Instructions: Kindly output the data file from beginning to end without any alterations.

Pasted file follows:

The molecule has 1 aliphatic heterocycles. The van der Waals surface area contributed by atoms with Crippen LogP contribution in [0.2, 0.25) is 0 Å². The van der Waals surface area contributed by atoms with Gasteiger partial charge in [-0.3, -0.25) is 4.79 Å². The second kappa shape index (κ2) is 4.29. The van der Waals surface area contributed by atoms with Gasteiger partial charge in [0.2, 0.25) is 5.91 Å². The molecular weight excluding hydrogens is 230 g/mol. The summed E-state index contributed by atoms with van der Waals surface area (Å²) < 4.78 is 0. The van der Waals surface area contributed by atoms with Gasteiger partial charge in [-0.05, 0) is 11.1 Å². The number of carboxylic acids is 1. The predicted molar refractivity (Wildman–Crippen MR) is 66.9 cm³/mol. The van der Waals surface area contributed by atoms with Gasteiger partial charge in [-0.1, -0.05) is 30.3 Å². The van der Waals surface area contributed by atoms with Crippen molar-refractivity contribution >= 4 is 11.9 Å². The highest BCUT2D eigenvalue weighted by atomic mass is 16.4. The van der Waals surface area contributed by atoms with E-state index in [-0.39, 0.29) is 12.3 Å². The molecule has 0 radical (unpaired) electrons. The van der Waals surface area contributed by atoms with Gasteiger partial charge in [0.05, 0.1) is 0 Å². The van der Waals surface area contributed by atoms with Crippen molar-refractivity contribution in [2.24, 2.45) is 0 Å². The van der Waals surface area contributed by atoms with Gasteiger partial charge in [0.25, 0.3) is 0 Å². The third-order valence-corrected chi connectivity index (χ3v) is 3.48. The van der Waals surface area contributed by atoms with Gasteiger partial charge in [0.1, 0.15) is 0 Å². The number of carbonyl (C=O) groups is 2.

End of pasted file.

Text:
The molecule has 1 aliphatic heterocycles. The van der Waals surface area contributed by atoms with Crippen LogP contribution in [0.2, 0.25) is 0 Å². The van der Waals surface area contributed by atoms with Gasteiger partial charge in [-0.3, -0.25) is 4.79 Å². The second kappa shape index (κ2) is 4.29. The van der Waals surface area contributed by atoms with Gasteiger partial charge in [0.2, 0.25) is 5.91 Å². The molecular weight excluding hydrogens is 230 g/mol. The summed E-state index contributed by atoms with van der Waals surface area (Å²) < 4.78 is 0. The van der Waals surface area contributed by atoms with Gasteiger partial charge in [-0.05, 0) is 11.1 Å². The number of carboxylic acids is 1. The predicted molar refractivity (Wildman–Crippen MR) is 66.9 cm³/mol. The van der Waals surface area contributed by atoms with Gasteiger partial charge in [-0.1, -0.05) is 30.3 Å². The van der Waals surface area contributed by atoms with Crippen molar-refractivity contribution >= 4 is 11.9 Å². The highest BCUT2D eigenvalue weighted by atomic mass is 16.4. The van der Waals surface area contributed by atoms with E-state index in [-0.39, 0.29) is 12.3 Å². The molecule has 0 radical (unpaired) electrons. The van der Waals surface area contributed by atoms with Gasteiger partial charge in [0.05, 0.1) is 0 Å². The van der Waals surface area contributed by atoms with Crippen molar-refractivity contribution in [2.24, 2.45) is 0 Å². The van der Waals surface area contributed by atoms with Gasteiger partial charge in [0.25, 0.3) is 0 Å². The third-order valence-corrected chi connectivity index (χ3v) is 3.48. The van der Waals surface area contributed by atoms with Gasteiger partial charge in [0.1, 0.15) is 0 Å². The number of carbonyl (C=O) groups is 2.